3D printing optimization using recycled HDPE filaments made from used milk jugs
Tan, Hwee Boon
Date of Issue2019-06-03
School of Mechanical and Aerospace Engineering
Institute for Sports Research
3D Printing has gained popularity over the years for its improved affordability and great versatility. There is a wide variety of 3D printing technologies and a wide spectrum of materials that could be 3D printed, ranging from metallic to nonmetallic. Fused deposition modelling (FDM) has emerged as the most common technology used in desktop/home 3D printers and it is most typically used for printing thermoplastics such as acrylonitrile butadiene styrene (ABS) and polylactic acid (PLA). High density polyethylene (HDPE) is a thermoplastic widely used for packaging. The sheer availability of recycled HDPE (rHDPE) from used packaging encourages efforts to apply it in 3D printing, in particular FDM printing. However, rHDPE is a challenging filament material to work with, with critical problems such as part detachment from print bed and high warpage. The focus of this project would be to determine the optimal conditions that would mitigate, if not eliminate, the print bed adhesion problem associated to printing rHDPE filaments. This was done by carrying out a series of tests, one leading to the next. Finally, a comparison between human perception on part removability and shear strength of print bed adhesion was done to identify the necessary range of print bed adhesion and corresponding parameters.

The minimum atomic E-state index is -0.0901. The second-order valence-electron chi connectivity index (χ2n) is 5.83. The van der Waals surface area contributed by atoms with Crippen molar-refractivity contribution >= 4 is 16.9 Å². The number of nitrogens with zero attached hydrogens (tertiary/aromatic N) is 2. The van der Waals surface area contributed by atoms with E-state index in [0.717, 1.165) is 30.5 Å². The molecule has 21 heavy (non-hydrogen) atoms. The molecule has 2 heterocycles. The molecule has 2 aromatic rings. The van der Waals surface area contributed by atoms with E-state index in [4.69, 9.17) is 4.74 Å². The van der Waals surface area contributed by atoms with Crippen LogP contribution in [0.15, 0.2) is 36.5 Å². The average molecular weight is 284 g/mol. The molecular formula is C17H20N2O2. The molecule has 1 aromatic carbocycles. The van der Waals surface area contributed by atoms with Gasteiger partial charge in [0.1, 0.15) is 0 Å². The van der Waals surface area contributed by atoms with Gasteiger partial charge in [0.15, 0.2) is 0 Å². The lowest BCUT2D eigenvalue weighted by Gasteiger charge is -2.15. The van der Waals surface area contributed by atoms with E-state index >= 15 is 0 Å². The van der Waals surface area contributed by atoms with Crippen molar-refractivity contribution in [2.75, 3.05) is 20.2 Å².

Final Year Project (FYP)
Nanyang Technological University